In the case of the in-flux containing nonzero pure-point part, the weak solution cannot depend continuously on the time with respect to any norm. However, using semi-norms that are related to the flat norm, a weaker form of continuity of solutions with respect to time is proven. It is conjectured that also a similar weak continuous dependence on initial data holds with respect to a variant of the flat norm.

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Date Created
  • 2019

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Spatial spread of rabies in wildlife

Description

Rabies disease remains enzootic among raccoons, skunks, foxes and bats in the United States. It is of primary concern for public-health agencies to control spatial spread of rabies in wildlife

Rabies disease remains enzootic among raccoons, skunks, foxes and bats in the United States. It is of primary concern for public-health agencies to control spatial spread of rabies in wildlife and its potential spillover infection of domestic animals and humans. Rabies is invariably fatal in wildlife if untreated, with a non-negligible incubation period. Understanding how this latency affects spatial spread of rabies in wildlife is the concern of chapter 2 and 3. Chapter 1 deals with the background of mathematical models for rabies and lists main objectives. In chapter 2, a reaction-diffusion susceptible-exposed-infected (SEI) model and a delayed diffusive susceptible-infected (SI) model are constructed to describe the same epidemic process -- rabies spread in foxes. For the delayed diffusive model a non-local infection term with delay is resulted from modeling the dispersal during incubation stage. Comparison is made regarding minimum traveling wave speeds of the two models, which are verified using numerical experiments. In chapter 3, starting with two Kermack and McKendrick's models where infectivity, death rate and diffusion rate of infected individuals can depend on the age of infection, the asymptotic speed of spread $c^\ast$ for the cumulated force of infection can be analyzed. For the special case of fixed incubation period, the asymptotic speed of spread is governed by the same integral equation for both models. Although explicit solutions for $c^\ast$ are difficult to obtain, assuming that diffusion coefficient of incubating animals is small, $c^\ast$ can be estimated in terms of model parameter values. Chapter 4 considers the implementation of realistic landscape in simulation of rabies spread in skunks and bats in northeast Texas. The Finite Element Method (FEM) is adopted because the irregular shapes of realistic landscape naturally lead to unstructured grids in the spatial domain. This implementation leads to a more accurate description of skunk rabies cases distributions.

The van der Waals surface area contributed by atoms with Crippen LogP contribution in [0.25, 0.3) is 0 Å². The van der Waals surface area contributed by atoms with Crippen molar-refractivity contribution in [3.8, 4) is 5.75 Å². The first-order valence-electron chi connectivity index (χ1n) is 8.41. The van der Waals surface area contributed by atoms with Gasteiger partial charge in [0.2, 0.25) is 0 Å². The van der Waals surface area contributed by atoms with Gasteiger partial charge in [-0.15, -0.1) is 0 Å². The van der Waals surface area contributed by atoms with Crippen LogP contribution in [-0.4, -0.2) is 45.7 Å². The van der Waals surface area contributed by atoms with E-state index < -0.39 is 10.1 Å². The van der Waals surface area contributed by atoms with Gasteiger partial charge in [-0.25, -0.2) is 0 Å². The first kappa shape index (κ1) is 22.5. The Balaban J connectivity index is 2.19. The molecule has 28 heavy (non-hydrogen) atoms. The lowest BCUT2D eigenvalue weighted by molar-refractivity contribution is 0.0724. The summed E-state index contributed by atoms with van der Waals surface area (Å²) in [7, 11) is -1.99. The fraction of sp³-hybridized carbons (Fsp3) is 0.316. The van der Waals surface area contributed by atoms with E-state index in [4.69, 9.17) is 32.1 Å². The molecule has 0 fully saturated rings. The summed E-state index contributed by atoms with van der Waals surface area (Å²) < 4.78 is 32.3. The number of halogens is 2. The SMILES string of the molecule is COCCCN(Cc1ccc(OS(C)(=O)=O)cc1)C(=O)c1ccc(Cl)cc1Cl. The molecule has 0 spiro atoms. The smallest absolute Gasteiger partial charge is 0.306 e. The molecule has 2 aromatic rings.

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Date Created
  • 2013

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A chemostat model of bacteriophage-bacteria interaction with infinite distributed delays

Description

Bacteriophage (phage) are viruses that infect bacteria. Typical laboratory experiments show that in a chemostat containing phage and susceptible bacteria species, a mutant bacteria species will evolve. This mutant species